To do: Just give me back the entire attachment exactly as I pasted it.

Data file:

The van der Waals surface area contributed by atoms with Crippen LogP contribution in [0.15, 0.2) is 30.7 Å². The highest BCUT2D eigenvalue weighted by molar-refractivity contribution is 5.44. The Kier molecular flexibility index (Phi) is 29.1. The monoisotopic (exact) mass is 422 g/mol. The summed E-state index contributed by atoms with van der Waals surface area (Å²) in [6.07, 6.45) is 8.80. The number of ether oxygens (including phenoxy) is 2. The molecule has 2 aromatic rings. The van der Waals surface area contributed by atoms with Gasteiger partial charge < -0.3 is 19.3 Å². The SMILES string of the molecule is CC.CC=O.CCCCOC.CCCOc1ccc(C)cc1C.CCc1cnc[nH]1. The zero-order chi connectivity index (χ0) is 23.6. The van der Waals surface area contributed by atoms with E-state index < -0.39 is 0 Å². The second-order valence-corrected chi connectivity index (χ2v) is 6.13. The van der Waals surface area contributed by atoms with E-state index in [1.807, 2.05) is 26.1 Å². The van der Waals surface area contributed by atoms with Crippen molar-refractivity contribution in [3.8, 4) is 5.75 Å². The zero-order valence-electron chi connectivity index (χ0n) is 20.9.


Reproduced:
The van der Waals surface area contributed by atoms with Crippen LogP contribution in [0.15, 0.2) is 30.7 Å². The highest BCUT2D eigenvalue weighted by molar-refractivity contribution is 5.44. The Kier molecular flexibility index (Phi) is 29.1. The monoisotopic (exact) mass is 422 g/mol. The summed E-state index contributed by atoms with van der Waals surface area (Å²) in [6.07, 6.45) is 8.80. The number of ether oxygens (including phenoxy) is 2. The molecule has 2 aromatic rings. The van der Waals surface area contributed by atoms with Gasteiger partial charge < -0.3 is 19.3 Å². The SMILES string of the molecule is CC.CC=O.CCCCOC.CCCOc1ccc(C)cc1C.CCc1cnc[nH]1. The zero-order chi connectivity index (χ0) is 23.6. The van der Waals surface area contributed by atoms with E-state index < -0.39 is 0 Å². The second-order valence-corrected chi connectivity index (χ2v) is 6.13. The van der Waals surface area contributed by atoms with E-state index in [1.807, 2.05) is 26.1 Å². The van der Waals surface area contributed by atoms with Crippen molar-refractivity contribution in [3.8, 4) is 5.75 Å². The zero-order valence-electron chi connectivity index (χ0n) is 20.9.